Defense Spending Reform
I do not see the need to increase Defense spending when the Pentagon buries evidence of $125 billion in bureaucratic waste. The United States’ spends more on defense than the next seven highest spenders combined!
When I worked in contracts we used a concept called the “Total Cost of Ownership” (TCO). This is when you asses the cost of a project looking at the initial costs but you also look at at what is will cost to operate and maintain the project over its expected lifetime.
The TCO would work for the military as before we commit to foreign involvement not only would initial cost considered, but also what it will cost to keep our troops there for expected duration,the expense to rebuild the country and most importantly what it is going to cost to take care of our physically and emotionally damaged troops when they come home. If all costs were considered up front we would not be so quick to invade other countries.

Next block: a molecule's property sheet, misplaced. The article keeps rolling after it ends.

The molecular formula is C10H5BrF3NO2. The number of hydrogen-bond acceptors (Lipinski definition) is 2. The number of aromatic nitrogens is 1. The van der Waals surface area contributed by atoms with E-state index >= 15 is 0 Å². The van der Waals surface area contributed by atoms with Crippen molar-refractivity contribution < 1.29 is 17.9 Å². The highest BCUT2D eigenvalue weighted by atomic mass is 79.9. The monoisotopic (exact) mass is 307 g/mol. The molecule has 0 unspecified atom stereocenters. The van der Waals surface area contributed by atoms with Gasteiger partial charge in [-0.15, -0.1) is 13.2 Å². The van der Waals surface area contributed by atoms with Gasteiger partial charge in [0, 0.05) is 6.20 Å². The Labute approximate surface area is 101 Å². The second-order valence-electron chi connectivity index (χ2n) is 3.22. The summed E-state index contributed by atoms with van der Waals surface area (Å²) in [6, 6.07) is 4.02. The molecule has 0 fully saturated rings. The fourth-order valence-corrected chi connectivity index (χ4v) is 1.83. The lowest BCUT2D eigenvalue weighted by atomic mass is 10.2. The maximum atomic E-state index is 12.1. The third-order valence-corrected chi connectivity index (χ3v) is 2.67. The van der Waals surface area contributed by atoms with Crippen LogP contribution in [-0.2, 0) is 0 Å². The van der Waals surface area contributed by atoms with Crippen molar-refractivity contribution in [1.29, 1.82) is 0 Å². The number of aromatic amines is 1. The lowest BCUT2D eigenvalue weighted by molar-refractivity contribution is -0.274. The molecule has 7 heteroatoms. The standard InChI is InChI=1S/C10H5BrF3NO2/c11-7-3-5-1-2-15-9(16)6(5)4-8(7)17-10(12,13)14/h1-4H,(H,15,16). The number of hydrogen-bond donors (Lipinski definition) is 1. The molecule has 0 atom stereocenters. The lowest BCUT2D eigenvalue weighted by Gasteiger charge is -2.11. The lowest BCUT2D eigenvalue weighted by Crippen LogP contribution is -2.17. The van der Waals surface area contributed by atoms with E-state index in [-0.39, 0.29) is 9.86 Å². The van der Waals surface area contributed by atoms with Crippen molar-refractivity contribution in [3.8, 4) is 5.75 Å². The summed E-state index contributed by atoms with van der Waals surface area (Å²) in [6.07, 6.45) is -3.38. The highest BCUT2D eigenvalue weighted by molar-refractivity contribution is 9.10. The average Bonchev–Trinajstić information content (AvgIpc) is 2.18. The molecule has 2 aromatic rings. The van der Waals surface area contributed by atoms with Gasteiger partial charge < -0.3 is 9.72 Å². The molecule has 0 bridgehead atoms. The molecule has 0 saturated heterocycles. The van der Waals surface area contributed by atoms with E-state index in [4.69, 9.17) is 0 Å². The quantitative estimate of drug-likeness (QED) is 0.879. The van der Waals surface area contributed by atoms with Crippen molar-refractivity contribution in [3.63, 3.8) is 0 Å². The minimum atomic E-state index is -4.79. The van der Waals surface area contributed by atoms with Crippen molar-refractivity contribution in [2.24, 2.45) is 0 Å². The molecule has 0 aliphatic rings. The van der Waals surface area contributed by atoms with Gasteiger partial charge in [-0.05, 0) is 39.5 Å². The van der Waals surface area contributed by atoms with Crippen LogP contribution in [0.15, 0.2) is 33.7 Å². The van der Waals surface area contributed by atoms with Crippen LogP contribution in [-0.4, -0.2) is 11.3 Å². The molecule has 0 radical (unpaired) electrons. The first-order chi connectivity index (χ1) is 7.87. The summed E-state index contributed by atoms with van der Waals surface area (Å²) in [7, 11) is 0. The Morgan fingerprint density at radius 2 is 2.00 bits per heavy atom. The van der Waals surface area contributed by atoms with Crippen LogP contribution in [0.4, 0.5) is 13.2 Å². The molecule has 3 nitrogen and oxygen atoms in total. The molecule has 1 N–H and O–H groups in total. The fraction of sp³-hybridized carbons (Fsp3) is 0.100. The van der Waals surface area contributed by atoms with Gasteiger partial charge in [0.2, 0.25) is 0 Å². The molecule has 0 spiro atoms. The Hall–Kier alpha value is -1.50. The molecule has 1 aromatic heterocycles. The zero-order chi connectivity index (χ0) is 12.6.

Why is it that we can always find billions to bomb go to war in Iraq or Afghanistan or to bomb ISIS in Iraq and Syria but we cannot find money for education and infrastructure repair here in the U.S.? I would change this.
Since 9/11 foreign-born terrorists have killed roughly one American per year. Compared to the threat posed by non-American terrorists the data suggest the typical American is:
- 6 times more likely to die from a shark attack (one of the rarest forms of death on Earth)
- 29 times more likely to die from a regional asteroid strike
- 407,000 times more likely to die in a motor vehicle incident
- 6.9 million times more likely to die from cancer or heart disease
Put another way, as frightening and disturbing as events like 9/11 are, an American’s unfathomably remote chances of winning the Powerball lottery jackpot are many times greater than those of being killed by a refugee terrorist on any given year — and even higher compared to the odds of being killed by an illegal immigrant terrorist.
I hear and see too many politician substituting fear for reason. I will work hard to make educated, informed decisions about foreign policy, not emotional or fear based decisions.